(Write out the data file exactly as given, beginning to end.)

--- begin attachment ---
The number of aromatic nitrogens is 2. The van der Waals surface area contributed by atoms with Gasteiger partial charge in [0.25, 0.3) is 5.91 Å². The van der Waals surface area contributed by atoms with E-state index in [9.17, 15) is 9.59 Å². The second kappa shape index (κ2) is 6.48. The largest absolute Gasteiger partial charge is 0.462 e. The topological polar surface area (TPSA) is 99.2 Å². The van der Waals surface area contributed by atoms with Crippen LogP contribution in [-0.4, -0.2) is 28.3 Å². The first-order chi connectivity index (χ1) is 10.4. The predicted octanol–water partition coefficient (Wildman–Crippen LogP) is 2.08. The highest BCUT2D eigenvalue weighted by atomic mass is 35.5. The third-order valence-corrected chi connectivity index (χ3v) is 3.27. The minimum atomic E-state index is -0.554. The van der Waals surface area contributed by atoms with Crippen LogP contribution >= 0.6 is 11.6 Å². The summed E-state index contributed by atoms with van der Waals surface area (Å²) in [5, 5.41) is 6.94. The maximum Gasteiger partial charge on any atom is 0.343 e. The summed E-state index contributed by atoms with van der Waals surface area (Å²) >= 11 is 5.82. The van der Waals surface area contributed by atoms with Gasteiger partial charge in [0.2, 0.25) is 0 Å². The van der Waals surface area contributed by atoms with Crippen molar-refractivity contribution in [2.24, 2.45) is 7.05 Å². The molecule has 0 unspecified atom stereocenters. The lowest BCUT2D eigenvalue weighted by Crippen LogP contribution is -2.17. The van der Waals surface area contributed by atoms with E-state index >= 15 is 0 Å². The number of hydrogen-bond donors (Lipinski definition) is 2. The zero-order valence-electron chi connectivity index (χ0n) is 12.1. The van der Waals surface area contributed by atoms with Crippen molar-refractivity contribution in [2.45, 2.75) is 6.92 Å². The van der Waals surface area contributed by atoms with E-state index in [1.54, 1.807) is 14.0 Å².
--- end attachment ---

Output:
The number of aromatic nitrogens is 2. The van der Waals surface area contributed by atoms with Gasteiger partial charge in [0.25, 0.3) is 5.91 Å². The van der Waals surface area contributed by atoms with E-state index in [9.17, 15) is 9.59 Å². The second kappa shape index (κ2) is 6.48. The largest absolute Gasteiger partial charge is 0.462 e. The topological polar surface area (TPSA) is 99.2 Å². The van der Waals surface area contributed by atoms with Crippen LogP contribution in [-0.4, -0.2) is 28.3 Å². The first-order chi connectivity index (χ1) is 10.4. The predicted octanol–water partition coefficient (Wildman–Crippen LogP) is 2.08. The highest BCUT2D eigenvalue weighted by atomic mass is 35.5. The third-order valence-corrected chi connectivity index (χ3v) is 3.27. The minimum atomic E-state index is -0.554. The van der Waals surface area contributed by atoms with Crippen LogP contribution >= 0.6 is 11.6 Å². The summed E-state index contributed by atoms with van der Waals surface area (Å²) in [5, 5.41) is 6.94. The maximum Gasteiger partial charge on any atom is 0.343 e. The summed E-state index contributed by atoms with van der Waals surface area (Å²) >= 11 is 5.82. The van der Waals surface area contributed by atoms with Gasteiger partial charge in [0.2, 0.25) is 0 Å². The van der Waals surface area contributed by atoms with Crippen molar-refractivity contribution in [2.24, 2.45) is 7.05 Å². The molecule has 0 unspecified atom stereocenters. The lowest BCUT2D eigenvalue weighted by Crippen LogP contribution is -2.17. The van der Waals surface area contributed by atoms with E-state index >= 15 is 0 Å². The number of hydrogen-bond donors (Lipinski definition) is 2. The zero-order valence-electron chi connectivity index (χ0n) is 12.1. The van der Waals surface area contributed by atoms with Crippen molar-refractivity contribution in [2.45, 2.75) is 6.92 Å². The van der Waals surface area contributed by atoms with E-state index in [1.54, 1.807) is 14.0 Å².